The de Mestre tragedy was to drag itself out for a couple of more years before the inexorable ebbing of his finances came to low water, and the banks were forced to act. In November 1883, on the Friday before the opening of the V.R.C. Spring Meeting, de Mestre, who had been suffering nervous exhaustion in the months before, submitted the whole of the previous year’s foals bred at Terrara for auction by Yuille and Co at Flemington’s Pastoral Hotel. Both the time of the year and the location of the sale betrayed the fact that it was a panic clearance. Most were just barely yearlings although some hadn’t even reached a full year in age and to get them to Melbourne, the team had to succumb to a trip by steamer to Sydney and then an overland train journey. Fifteen in number, they were the first public offering since de Mestre had established Terrara as a breeding stud. While the sale realised more than 3000 guineas, the prices were nonetheless disappointing, and the money merely delayed the inevitable. Navigator, who had been off the scene with an injured leg since the St. Leger at Randwick, was also offered for sale but he failed to attract a bid given his prohibitive reserve. After returning to Sydney, de Mestre also parted with Navigator’s two-year-old half-brother, Coir, for a thousand guineas to Arthur Smart.
At the conclusion of the 1883 V.R.C. Spring Meeting de Mestre announced to the sporting public through the pages of The Australasian newspaper that he intended to retire from the Turf, and that he would be disposing of his entire racing and breeding stable. The last major race meeting at which his all-black livery was sported came with the 1884 V.R.C. Autumn Meeting. It seemed appropriate that it was also the venue for Navigator’s last race. At his first appearance in almost a year, the son of Robinson Crusoe went to the post at 7/1 for the Champion Stakes but only managed fifth in the race won by Le Grand. Just the day before, Navigator again had been put up for auction at the Pastoral Hotel sale yards at Newmarket, but bidding again failed to match his reserve of 3000 guineas. Sam Gardiner, the founder of Bundoora Park Stud, offered as much as 2000 guineas privately but the price was refused.
De Mestre returned to Terrara House and finalised arrangements for the sale of much of his racing stock by Tom Clibborn at Fennelly’s Bazaar in Pitt St, Sydney, in April 1884. In October 1884 and 1885, de Mestre engaged W.C. Yuille and Co of Melbourne to dispose of his second and third yearling drafts. The sales coincided with the Victorian Spring Meetings, but the resulting bids were scarcely satisfactory for three reasons. The ongoing drought and the low price of wool had crippled most bloodstock buyers; secondly, many of the best youngsters looked small and weedy as a result of being sold so early in the season; and thirdly, several of the stock were by Piscator, who had quickly become an unfashionable stallion.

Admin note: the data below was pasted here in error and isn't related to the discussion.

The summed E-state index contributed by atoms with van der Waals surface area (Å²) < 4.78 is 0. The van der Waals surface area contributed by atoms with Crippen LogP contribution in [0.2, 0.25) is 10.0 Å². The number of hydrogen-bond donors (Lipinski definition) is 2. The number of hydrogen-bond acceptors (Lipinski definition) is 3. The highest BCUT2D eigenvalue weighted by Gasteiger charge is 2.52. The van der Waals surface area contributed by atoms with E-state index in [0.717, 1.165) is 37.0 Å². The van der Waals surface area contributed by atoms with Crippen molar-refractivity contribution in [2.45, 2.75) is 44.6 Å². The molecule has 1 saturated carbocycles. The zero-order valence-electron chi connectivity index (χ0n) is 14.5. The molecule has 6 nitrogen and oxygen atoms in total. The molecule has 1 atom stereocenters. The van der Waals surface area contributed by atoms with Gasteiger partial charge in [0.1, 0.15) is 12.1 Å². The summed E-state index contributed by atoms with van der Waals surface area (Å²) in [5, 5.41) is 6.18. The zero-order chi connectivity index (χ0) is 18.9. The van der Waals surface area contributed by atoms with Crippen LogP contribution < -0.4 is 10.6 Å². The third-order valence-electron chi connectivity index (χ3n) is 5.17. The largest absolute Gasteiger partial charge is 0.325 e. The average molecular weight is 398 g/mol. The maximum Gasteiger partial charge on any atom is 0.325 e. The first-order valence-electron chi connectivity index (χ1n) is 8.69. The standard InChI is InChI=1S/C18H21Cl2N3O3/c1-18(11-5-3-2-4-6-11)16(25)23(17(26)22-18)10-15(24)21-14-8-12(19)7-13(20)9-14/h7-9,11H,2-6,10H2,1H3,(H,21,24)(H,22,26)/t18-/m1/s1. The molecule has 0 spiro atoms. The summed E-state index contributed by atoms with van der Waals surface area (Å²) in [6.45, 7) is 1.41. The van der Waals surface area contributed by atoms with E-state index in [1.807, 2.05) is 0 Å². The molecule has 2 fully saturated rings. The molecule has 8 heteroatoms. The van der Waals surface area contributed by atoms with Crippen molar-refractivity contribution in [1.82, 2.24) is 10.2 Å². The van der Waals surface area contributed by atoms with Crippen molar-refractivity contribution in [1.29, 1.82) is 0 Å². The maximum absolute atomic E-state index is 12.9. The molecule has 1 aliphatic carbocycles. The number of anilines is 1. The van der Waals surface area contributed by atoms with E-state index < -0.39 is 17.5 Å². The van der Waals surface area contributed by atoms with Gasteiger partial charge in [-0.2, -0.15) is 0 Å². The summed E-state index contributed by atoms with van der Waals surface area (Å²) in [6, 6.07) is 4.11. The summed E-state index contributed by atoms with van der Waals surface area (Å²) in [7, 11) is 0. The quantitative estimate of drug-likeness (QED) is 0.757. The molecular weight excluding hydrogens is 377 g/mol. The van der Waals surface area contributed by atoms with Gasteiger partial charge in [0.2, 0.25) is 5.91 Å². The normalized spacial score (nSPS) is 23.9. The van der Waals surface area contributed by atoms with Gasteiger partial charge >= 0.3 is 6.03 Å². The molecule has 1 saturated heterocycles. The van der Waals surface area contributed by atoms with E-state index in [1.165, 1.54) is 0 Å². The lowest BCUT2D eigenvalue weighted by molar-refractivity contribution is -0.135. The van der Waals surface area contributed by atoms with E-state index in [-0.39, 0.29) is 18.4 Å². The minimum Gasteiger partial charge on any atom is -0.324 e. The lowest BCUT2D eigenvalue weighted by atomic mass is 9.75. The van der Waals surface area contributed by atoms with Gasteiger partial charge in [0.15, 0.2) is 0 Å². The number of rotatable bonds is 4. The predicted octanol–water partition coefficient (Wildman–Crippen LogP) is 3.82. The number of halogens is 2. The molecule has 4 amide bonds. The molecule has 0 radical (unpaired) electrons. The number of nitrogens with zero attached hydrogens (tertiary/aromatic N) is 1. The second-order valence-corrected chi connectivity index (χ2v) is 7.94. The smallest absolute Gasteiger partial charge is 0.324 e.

The sporting public was saddened when the final sale of the Terrara bloodstock came in April 1886, under the hammer of Tom Clibborn at the Agricultural Society’s grounds at Moore Park. Originally it was intended to hold the sale on the Terrara property with buyers transported thither by special steamer, but wiser counsel prevailed. As it was, the prices realised at Moore Park were very poor. Navigator was knocked down for a derisory 401 guineas to George Lee, the added guinea being the only bid over the reserve price. Beatrice, served by Robinson Crusoe, brought in 100 guineas while Dagmar with a brown filly also by Robinson Crusoe got 105 guineas – the same price obtained for Ragpicker with a bay colt by Grand Prix and served by Navigator. James White bought Regret, with a bay colt by Robinson Crusoe and served by him again for 100 guineas and the same buyer got Copra, a sister to Navigator and Trident, for 300 guineas. All up the sale brought in £7,221, an amount that did little to rescue de Mestre from looming insolvency.
Robinson Crusoe, by now a thirteen-year-old stallion, was knocked down for 700 guineas, ostensibly to Joshua Leeds, but the buyer was acting on behalf of de Mestre, who also retained the ageing broodmare, Cocoanut. It wasn’t so much sentiment that actuated de Mestre, as the desperate wish that the pairing of the two might produce one last bit of magic. It wasn’t to be and just on twelve months later, in April 1887, the residue of de Mestre’s bloodstock went under William Yuille’s hammer at Newmarket. Quite a few of the subsequent progeny of the Terrara mares sold turned out to be good ones, as will be seen from the following pages of this chronicle but as an even more unfortunate contemporary of de Mestre’s once famously observed, such is life. Navigator, however, proved a failure at the Lee family’s stud farm at Dagworth, near West Maitland. Miletos and Seaman were probably the best of his progeny, although he did manage to get the winner of an A.J.C. Anniversary Handicap in Inkstand as well as the good West Australian galloper, Orphan Boy. Navigator died at Dagworth in December 1894, in the quaint language of the time ‘as the result of an internal disarrangement.’